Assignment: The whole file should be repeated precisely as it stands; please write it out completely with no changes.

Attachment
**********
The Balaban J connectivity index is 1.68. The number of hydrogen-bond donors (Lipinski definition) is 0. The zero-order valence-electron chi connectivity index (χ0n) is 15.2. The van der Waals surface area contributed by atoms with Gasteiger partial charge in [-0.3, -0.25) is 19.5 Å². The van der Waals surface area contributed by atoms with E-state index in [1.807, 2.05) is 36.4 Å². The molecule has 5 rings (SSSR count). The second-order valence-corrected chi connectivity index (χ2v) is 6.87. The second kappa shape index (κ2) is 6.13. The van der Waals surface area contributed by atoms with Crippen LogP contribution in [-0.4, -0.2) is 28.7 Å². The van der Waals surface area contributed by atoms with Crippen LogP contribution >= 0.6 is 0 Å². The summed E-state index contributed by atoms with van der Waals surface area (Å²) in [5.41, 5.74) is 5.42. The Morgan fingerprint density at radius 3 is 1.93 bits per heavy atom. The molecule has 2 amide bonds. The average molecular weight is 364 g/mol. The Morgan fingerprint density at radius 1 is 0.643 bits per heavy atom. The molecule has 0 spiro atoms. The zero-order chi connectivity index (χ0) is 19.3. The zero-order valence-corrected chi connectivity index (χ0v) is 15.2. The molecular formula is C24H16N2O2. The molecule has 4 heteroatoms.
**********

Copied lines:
The Balaban J connectivity index is 1.68. The number of hydrogen-bond donors (Lipinski definition) is 0. The zero-order valence-electron chi connectivity index (χ0n) is 15.2. The van der Waals surface area contributed by atoms with Gasteiger partial charge in [-0.3, -0.25) is 19.5 Å². The van der Waals surface area contributed by atoms with E-state index in [1.807, 2.05) is 36.4 Å². The molecule has 5 rings (SSSR count). The second-order valence-corrected chi connectivity index (χ2v) is 6.87. The second kappa shape index (κ2) is 6.13. The van der Waals surface area contributed by atoms with Crippen LogP contribution in [-0.4, -0.2) is 28.7 Å². The van der Waals surface area contributed by atoms with Crippen LogP contribution >= 0.6 is 0 Å². The summed E-state index contributed by atoms with van der Waals surface area (Å²) in [5.41, 5.74) is 5.42. The Morgan fingerprint density at radius 3 is 1.93 bits per heavy atom. The molecule has 2 amide bonds. The average molecular weight is 364 g/mol. The Morgan fingerprint density at radius 1 is 0.643 bits per heavy atom. The molecule has 0 spiro atoms. The zero-order chi connectivity index (χ0) is 19.3. The zero-order valence-corrected chi connectivity index (χ0v) is 15.2. The molecular formula is C24H16N2O2. The molecule has 4 heteroatoms.